Only nine shipyards, out of 26, on the EU list of approved recycling facilities are realistically open for ship recycling, a study commissioned by international shipping association BIMCO finds.
Furthermore, only three of the 26 demolition yards could recycle a large ship such — Panamax size or larger.
“The EU list is hard to take seriously. I called one of these “recycling shipyards” a few months ago, and they hadn’t even started building the yard yet,” Angus Frew, BIMCO Secretary General & CEO, said.
”The list look a little like protectionism and clearly disadvantages European ship owners,” he added.
The Regulation (EU) 1257/2013 of the European Parliament and the Council on ship recycling came into force on January 1, 2019. It requires EU flagged ships to be recycled at approved yards on the EU list.
As explained, EU yards seem to be allowed on the list without fulfilling uniform criteria, whereas non-EU yards have to be inspected by European Commission appointed auditors according to clear criteria before inclusion on the list.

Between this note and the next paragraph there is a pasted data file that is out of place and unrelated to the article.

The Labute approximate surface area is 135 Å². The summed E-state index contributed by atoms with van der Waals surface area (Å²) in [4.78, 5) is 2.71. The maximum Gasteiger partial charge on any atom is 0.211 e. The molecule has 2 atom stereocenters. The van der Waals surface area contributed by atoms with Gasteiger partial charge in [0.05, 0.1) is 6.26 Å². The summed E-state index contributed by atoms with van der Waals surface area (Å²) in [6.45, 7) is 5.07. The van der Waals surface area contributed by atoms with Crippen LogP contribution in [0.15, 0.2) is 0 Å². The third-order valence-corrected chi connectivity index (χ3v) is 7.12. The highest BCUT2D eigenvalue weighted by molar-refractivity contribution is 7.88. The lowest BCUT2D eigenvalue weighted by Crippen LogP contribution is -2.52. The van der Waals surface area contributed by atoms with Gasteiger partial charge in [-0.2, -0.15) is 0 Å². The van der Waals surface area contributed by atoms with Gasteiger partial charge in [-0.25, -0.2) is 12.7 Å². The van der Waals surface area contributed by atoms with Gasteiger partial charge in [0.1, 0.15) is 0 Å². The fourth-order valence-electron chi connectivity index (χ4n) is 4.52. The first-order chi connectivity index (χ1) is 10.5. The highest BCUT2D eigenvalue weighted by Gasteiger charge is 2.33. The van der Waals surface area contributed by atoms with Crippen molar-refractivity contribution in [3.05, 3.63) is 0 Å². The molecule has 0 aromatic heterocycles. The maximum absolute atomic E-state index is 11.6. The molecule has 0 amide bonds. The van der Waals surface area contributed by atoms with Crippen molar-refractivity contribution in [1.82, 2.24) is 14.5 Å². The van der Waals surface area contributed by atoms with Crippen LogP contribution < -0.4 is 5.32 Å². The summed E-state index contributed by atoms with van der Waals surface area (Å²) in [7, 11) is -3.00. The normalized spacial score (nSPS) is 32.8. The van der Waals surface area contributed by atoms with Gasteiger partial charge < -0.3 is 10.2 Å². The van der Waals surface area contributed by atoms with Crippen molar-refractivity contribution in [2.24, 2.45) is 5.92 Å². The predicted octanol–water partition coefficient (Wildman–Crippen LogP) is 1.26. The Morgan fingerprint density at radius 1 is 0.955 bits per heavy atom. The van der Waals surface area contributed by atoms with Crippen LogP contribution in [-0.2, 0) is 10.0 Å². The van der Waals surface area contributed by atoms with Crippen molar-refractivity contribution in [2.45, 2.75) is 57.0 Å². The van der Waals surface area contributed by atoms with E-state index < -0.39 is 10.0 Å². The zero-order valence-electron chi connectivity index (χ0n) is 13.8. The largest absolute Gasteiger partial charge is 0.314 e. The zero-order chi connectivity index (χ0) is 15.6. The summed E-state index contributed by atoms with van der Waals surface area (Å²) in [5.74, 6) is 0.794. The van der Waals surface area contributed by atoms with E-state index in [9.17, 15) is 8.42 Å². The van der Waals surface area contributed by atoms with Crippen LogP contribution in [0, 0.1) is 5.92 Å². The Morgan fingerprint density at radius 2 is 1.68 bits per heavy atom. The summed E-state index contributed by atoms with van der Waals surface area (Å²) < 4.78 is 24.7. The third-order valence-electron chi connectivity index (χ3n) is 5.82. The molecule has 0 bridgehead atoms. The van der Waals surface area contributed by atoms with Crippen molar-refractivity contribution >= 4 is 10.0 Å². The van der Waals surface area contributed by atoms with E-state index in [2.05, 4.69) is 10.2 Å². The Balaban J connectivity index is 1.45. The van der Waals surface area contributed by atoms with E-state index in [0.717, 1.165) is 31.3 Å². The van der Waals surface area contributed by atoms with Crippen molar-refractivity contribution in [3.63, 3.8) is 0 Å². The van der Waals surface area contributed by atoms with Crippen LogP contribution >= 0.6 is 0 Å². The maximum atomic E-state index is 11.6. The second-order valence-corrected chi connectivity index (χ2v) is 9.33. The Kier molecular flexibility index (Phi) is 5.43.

So far, only two Turkish and one US yard have been included. With the inclusion of EU List facilities located in third countries, the effective scale has increased almost tenfold. The contribution of these facilities provide capacity far in excess of the IMO totals for all the EU List Member State facilities combined, the report shows.
BIMCO believes that audits should consider and reward improvements to health, safety and environmental protection that have been achieved at facilities in Asia. Furthermore, there should also be an actual inspection of the EU yards.
Currently, some Asian yards have waited two years for approval after submitting their application without any prospect or pathway to inclusion on the list.
According to the report, the inclusion of non-European ship recycling yards is a major step forward in the maturity of the EU list and its usefulness to shipowners.
“BIMCO wants the facilities to improve their safety and environmental performance, but if there is no path for non-EU facilities to get on the EU list, the regulation will continue failing to achieve that objective, and simply be an act to protect the EU ship recycling market,” Frew explained.
The association further said that the Hong Kong Convention needs to enter into force as soon as possible, and it is essential that improvements are recognized also from the decision makers in Europe. The convention is aimed at ensuring that ships, when being recycled after reaching the end of their operational lives, do not pose any unnecessary risks to human health, safety and to the environment.
India, Bangladesh, China, Pakistan and Turkey recycle 98% of all tonnage in the world, according to the International Maritime Organization (IMO).